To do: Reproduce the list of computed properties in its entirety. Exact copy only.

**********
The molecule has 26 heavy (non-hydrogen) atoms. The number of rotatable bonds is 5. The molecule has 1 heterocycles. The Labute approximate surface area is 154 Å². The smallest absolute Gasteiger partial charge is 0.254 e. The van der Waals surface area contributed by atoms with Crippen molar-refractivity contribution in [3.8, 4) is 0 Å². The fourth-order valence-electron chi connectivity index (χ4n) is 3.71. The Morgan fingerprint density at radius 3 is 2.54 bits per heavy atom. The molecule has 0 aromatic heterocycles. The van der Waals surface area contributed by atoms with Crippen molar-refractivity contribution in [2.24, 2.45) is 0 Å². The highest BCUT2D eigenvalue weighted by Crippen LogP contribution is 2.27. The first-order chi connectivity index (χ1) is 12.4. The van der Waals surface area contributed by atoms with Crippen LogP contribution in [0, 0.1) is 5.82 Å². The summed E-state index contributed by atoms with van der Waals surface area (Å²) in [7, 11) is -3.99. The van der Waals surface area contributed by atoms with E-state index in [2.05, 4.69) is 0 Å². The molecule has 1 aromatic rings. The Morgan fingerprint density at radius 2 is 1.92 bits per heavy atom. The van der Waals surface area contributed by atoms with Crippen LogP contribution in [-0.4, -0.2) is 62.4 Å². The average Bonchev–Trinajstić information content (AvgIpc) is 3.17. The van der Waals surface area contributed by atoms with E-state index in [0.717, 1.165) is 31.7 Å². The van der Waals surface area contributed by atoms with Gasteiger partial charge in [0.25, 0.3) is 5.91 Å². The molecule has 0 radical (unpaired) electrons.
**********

The molecule has 26 heavy (non-hydrogen) atoms. The number of rotatable bonds is 5. The molecule has 1 heterocycles. The Labute approximate surface area is 154 Å². The smallest absolute Gasteiger partial charge is 0.254 e. The van der Waals surface area contributed by atoms with Crippen molar-refractivity contribution in [3.8, 4) is 0 Å². The fourth-order valence-electron chi connectivity index (χ4n) is 3.71. The Morgan fingerprint density at radius 3 is 2.54 bits per heavy atom. The molecule has 0 aromatic heterocycles. The van der Waals surface area contributed by atoms with Crippen molar-refractivity contribution in [2.24, 2.45) is 0 Å². The highest BCUT2D eigenvalue weighted by Crippen LogP contribution is 2.27. The first-order chi connectivity index (χ1) is 12.4. The van der Waals surface area contributed by atoms with Crippen LogP contribution in [0, 0.1) is 5.82 Å². The summed E-state index contributed by atoms with van der Waals surface area (Å²) in [7, 11) is -3.99. The van der Waals surface area contributed by atoms with E-state index in [2.05, 4.69) is 0 Å². The molecule has 1 aromatic rings. The Morgan fingerprint density at radius 2 is 1.92 bits per heavy atom. The van der Waals surface area contributed by atoms with Crippen LogP contribution in [-0.4, -0.2) is 62.4 Å². The average Bonchev–Trinajstić information content (AvgIpc) is 3.17. The van der Waals surface area contributed by atoms with E-state index in [0.717, 1.165) is 31.7 Å². The van der Waals surface area contributed by atoms with Gasteiger partial charge in [0.25, 0.3) is 5.91 Å². The molecule has 0 radical (unpaired) electrons.